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Old 04-07-2012, 06:18 AM
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Because they are in the business of selling it, not curing it.
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Old 04-07-2012, 08:38 AM
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Of course life style choices can cause problems.
If you smoke, you're going to get lung disease.
If you eat 3 dozen donuts daily, you're going to get fat, heart problems, diabetes, etc.
If you lay in the tanning bed daily, you'll probably get skin cancer.
I know I shoot up heroin, I'm going to get addicted, chemically dependant, but I can stop it.
If you have unprotected sex with many people, you can catch a disease.
If you drink quarts of vodka daily, your brain chemistry will change.
These are all consequences of choices.
We are grown ups & know the ramifications of excessively doing anything,
Too much of anything doesn't make it a disease, it means we made poor choices.
Personal accountability.
I come from a long line of addicts who made poor choices but I HAVE the choice to not participate in something that I know is bad for me.

To each his own, we all have our opinions & that's mine.
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Old 04-07-2012, 05:08 PM
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Originally Posted by steelmagnolia View Post
Stop looking! Does it really matter?
i was not looking for what I heard on the program I was listening to that gave a neuroscientist's information on what he found from the research he had been doing on the brain. Maybe I was suppose to be listening when that program came on.
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Old 04-08-2012, 05:01 PM
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I suppose it depends upon what a person's definition of disease is. If no one agrees upon what the term means, then the conversation is pointless:

disease

Pronunciation (di-zēz′)

1.An interruption, cessation, or disorder of a body, system, or organ structure or function. Syn: illness, morbus, sickness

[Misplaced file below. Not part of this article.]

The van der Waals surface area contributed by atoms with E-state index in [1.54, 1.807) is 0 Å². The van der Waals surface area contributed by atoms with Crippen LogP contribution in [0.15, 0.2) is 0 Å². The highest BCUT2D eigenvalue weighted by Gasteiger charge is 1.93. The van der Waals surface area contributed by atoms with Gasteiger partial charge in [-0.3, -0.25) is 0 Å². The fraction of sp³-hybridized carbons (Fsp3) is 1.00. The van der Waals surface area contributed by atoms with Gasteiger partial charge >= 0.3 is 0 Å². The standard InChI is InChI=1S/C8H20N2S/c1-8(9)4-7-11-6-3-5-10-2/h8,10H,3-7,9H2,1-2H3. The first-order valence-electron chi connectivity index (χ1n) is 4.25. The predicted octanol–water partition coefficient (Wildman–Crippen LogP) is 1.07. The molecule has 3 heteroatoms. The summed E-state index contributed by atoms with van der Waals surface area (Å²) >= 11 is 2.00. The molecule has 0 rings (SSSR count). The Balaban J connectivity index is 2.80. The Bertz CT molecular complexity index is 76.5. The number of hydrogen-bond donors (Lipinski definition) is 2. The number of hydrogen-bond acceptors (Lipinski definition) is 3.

2.A morbid entity ordinarily characterized by two or more of the following criteria: recognized etiologic agent(s), identifiable group of signs and symptoms, or consistent anatomic alterations. See also: syndrome


What is disease? Find the definition for disease at WebMD

Just because poor life choices lead to the qualifiers listed above doesn't make alcoholism or diabetes any less of a disease. It seems that most people define disease as something that's not caused through personal choices. The definition above does mention cause, but does not discount something as being classified as a disease simply because the cause can be through human behavior.

I used to completely disagree with alcoholism being classified as a disease. Now? Technically is it a disease; however, I think it would be more helpful to classify alcoholism as addiction--disease is too broad a catagory. Addiction treatment is in its infancy and it will be interesting to see the research.
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Old 04-09-2012, 10:08 AM
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A couple hammer blows to the head would also cause "an interruption, cessation, or disorder of a body, system, or organ structure or function," but that does not make it a disease. If you hammer your brain/body with a toxin repeadetly, you will invariably damage it. That wonderful buzz comes with a price, and the bill eventually comes due -- with accrued interest.